There’s more to fall plants than mums

Greg Stevens

Your garden can still look gorgeous even if Summer is over. Here are 6 flowers that will add some color to your garden this fall.

Fall is considered a great time for planting as soils remain warm, temperatures are cooling and weed pressure is less, says Dana Freeman of the Nebraska Extension in Douglas-Sarpy Counties.

As you consider what tree, shrub or perennial to add to your landscape, she says, think about including one that blooms in August, September or October.

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“Fall-blooming plants not only add color and seasonal interest to yards, but also provide pollinators with a valuable nectar source late in the season,” she said. “There’s no reason for your yard to be drab this time of year, and there’s so much more than mums to choose from.”

Freeman offers these other varieties to try:

Seven-son flower, credit Scott Evans.jpg

The seven-son flower reigns supreme in September when clusters of seven small fragrant white flowers bloom. 

Seven-son flower: This small, low- maintenance flowering tree is usually available with multiple stems and grows to 15-20 feet tall with a 10-foot spread. The leaves are narrow and shiny green, and its tan exfoliating bark is attractive and extends interest into winter. It reigns supreme in September, however, when clusters of seven small fragrant white flowers bloom. The flowers are followed by small fruit and rosy-red calyces that make the shrub seem to flower twice. Plant this monarch magnet in full sun.

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'Blue Mist' bluebeard credit Dana Freeman.jpg

The Blue Mist bluebeard thrives in full sun.

Bluebeard: A low-mounded deciduous shrub in the mint family that typically grows 3×3 feet and is low-maintenance and drought-tolerant. Gray-green lance-shaped leaves are aromatic when brushed. A profusion of airy blue-violet blooms emerge August to September and draw bees and butterflies. Plant commonly found cultivars Blue Mist, Dark Knight or Beyond Midnight in full sun. The top growth is not reliably winter hardy in USDA Zone 5, and gardeners can prune back stems in early spring without affecting flowering.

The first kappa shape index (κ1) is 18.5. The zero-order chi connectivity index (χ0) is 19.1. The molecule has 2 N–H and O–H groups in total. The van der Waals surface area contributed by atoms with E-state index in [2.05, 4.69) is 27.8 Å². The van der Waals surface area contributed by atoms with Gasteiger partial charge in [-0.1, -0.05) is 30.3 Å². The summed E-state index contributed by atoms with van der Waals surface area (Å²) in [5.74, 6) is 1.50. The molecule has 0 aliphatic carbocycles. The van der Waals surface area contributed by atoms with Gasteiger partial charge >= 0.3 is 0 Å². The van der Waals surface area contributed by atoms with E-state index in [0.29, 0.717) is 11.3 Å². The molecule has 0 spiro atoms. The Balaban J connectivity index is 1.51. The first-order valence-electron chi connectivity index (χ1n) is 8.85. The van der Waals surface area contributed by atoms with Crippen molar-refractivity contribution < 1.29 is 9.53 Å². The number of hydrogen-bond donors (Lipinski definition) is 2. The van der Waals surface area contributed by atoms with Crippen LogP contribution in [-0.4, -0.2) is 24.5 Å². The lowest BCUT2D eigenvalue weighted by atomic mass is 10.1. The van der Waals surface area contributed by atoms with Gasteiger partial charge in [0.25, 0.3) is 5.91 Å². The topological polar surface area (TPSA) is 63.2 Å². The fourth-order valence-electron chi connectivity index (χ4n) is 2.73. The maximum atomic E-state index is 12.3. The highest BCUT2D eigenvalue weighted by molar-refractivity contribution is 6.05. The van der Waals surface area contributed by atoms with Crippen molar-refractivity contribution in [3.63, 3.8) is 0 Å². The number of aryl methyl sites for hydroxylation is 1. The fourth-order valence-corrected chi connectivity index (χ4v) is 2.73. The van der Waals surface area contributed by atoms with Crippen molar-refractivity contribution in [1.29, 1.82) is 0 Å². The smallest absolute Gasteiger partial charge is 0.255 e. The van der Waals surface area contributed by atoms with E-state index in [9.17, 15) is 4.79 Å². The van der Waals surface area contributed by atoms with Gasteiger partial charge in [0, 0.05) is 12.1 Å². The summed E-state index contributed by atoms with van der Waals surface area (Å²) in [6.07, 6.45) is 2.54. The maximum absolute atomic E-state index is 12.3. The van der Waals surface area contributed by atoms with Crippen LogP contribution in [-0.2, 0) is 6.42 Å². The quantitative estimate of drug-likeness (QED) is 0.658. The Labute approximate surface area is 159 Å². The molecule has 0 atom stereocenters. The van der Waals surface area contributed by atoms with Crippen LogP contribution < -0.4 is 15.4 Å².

Symphyotrichum spp. credit Dana Freeman.jpg

There’s many varieties of asters, which are loved by pollinators.

Asters: There are hundreds of types of these fall classics, which all have daisy-like flowers with center disk florets surrounded by ray florets. They are loved by pollinators. They can be generally separated into two groups based on their native environments and where they grow best in our gardens: those native to meadows and prairies that prefer full sun and those woodland types that will tolerate shade but flower best with morning sun. Asters can range in height from 8 inches to 6 feet and color (white, pink, red, blue, purple) and vary in resistance to mildew and rust. Consider the tatarian, white wood, heath, calico and aromatic varieties.

Solidago spp. credit Dana Freeman.jpg

Because they can become aggressive, choosing clump-forming varieties of goldenrod are best.

Goldenrods: This is another quintessential fall- blooming plant that attracts beneficial insects and is mostly native to North America. Often blamed for fall allergies when ragweed is the real culprit. All goldenrods have those recognizable yellow flowers arranged in a variety of ways, and there’s a goldenrod for every light and height requirement. Because they can become aggressive, choosing clump-forming varieties are best. Little Lemon is a great compact form at 1-foot tall with lemony yellow flowers in August. Wichita Mountains is an upright form that reaches 2.5 feet with tidy foliage and appears like a collection of golden torches in September and October.

Chelone lyonii 'Hot Lips' credit Dana Freeman.jpg

Hot Lips is a common cultivar of turtleheads and has deep pink flowers.

Pink turtlehead: An easy-to-grow, upright clump- forming perennial that reaches 2.5-feet tall by 1.5-feet wide. It has glossy dark green leaves that are ovate and toothed on erect, square stems. Terminal clusters of pink snapdragon-like flowers bloom August to October and can often be found with a bumblebee butt sticking out of them. This plant performs well in full sun to part shade but requires more consistent soil moisture in spots with afternoon sun. Hot Lips is a common cultivar and has deep pink flowers.

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